If you want to support the comic experience and you can’t get to a store or library, there are free Marvel and DC comics for kids online. You can read these on your smartphone, tablet, or laptop.
DCcomics.com doesn’t have a ‘kids’ section per say but you can browse through their free comics and check out what’s new. You can also download issues of Tiny Titans —where the elementary school offspring of DC legends play together in short, Archie-style vignettes— via Comixology, a free app that I’ll talk more about in a minute.
In print, Superman’s Family Adventures are pretty big over at DC and my 4 year old loves them, along with the Tiny Titans.
World of Reading has reading-level based books for kids that feature Marvel’s Avengers and Spiderman, while I Can Read (another reading-level based series) has teamed up with DC to bring you kid-friendly stories featuring Wonder Woman, Batman, and Superman. These are large-type books make learning to read fun, and are a gateway to superhero classics.
Experience the Comic Shop or Library Together
Any comic shop is fun for a kid. There are pictures of favourite, familiar and enticingly new heroes and villains, toys everywhere, and even us older kids find it impossible not to dart from one shelf to the other asking eagerly about issues and artists and inventory.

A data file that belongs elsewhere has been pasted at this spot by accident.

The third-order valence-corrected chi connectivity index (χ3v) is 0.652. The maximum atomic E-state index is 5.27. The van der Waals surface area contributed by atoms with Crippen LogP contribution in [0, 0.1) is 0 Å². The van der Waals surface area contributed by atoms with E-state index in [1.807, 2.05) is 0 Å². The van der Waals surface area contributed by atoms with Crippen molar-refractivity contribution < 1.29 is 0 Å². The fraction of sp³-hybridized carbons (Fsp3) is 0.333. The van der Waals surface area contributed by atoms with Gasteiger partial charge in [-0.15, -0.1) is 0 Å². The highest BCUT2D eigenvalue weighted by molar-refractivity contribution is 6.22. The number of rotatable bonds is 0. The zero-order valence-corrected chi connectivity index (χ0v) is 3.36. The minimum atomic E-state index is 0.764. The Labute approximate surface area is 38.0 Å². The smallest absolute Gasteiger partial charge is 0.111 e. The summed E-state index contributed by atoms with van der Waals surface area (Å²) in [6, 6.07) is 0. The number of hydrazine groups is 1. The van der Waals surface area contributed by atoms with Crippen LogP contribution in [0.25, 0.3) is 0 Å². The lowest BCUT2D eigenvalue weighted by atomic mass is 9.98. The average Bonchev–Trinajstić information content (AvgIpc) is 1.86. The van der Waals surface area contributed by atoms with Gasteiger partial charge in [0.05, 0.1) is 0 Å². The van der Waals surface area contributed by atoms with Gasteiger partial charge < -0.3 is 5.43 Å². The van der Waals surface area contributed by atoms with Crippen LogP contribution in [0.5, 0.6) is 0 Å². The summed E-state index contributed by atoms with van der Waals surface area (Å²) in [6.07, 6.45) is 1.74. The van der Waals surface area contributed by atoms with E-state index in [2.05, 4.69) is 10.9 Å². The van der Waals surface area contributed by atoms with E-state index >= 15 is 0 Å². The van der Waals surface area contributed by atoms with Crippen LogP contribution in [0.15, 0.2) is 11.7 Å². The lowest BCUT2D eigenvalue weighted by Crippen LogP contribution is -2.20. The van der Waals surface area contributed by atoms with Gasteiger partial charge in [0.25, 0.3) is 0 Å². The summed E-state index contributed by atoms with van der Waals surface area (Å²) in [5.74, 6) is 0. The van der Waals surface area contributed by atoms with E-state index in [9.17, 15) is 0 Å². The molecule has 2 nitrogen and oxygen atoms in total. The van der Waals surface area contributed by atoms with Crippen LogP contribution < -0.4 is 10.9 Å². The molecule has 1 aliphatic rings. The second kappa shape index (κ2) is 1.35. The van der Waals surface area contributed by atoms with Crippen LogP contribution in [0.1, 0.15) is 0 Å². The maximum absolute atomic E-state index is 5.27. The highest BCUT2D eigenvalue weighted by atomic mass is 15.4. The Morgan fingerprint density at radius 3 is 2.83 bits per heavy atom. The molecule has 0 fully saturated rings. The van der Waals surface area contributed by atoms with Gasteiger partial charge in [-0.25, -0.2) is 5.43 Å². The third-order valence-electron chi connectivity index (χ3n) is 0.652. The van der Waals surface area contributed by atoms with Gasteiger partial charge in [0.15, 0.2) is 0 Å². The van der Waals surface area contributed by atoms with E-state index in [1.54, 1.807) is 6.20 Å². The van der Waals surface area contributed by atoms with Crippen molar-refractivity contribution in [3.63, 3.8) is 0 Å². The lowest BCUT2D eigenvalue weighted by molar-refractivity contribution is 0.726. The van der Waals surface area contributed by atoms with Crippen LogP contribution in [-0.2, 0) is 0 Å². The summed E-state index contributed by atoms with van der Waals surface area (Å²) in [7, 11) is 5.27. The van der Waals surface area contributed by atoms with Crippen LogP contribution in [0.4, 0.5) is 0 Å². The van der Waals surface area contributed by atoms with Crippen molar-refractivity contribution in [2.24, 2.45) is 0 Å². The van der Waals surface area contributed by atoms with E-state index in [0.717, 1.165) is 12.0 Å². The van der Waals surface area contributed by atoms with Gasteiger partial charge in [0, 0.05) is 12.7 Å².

So don’t worry so much if your kid touches a novel on a low shelf (*gasp*), and let them be a customer and ask questions! In my experience the staff at every comic shop started their shop or works there because um…they love comics. They will not only give you suggestions, but probably tell you their favourites growing up. Your only concern? Having enough time to listen.
Some of our Toronto favourites are:
Little Island Comics is the first and possibly only kids comic book shop! Not only do they have great comics for kids of all ages, they also have tons of artist/author events and creative programs to inspire and educate your mini.
Apps and All That
My love of comics is based in tactility as well as an appreciation for art and love of the stories and content. I don’t know that I would have the same fascination with them now if I couldn’t feel the pleasant grain of a yellowed, dog-eared newsprint page corner; or appreciate the ether-like aroma, freshly cracked spine, or slight sheen of glossy stock of a new graphic novel.
As a parent I love that I can download and stay up to date with whichever storylines I want because of free apps like Comixology, and I also love that I can search kids’ titles to see what content is out there. But it doesn’t replace the simple pleasure of experiencing print, and engaging in the culture of the comics community with other readers and fans.
That being said, there’s no right place to start, and there’s no wrong way to get excited about reading. Where your love of comics stops is up to you, and is as individual as your favourite story arch in the favourite universe of your favourite character.
Want to experience the ultimate primer in comics and all things geek? Fan Expo Canada is on this weekend. Check it out!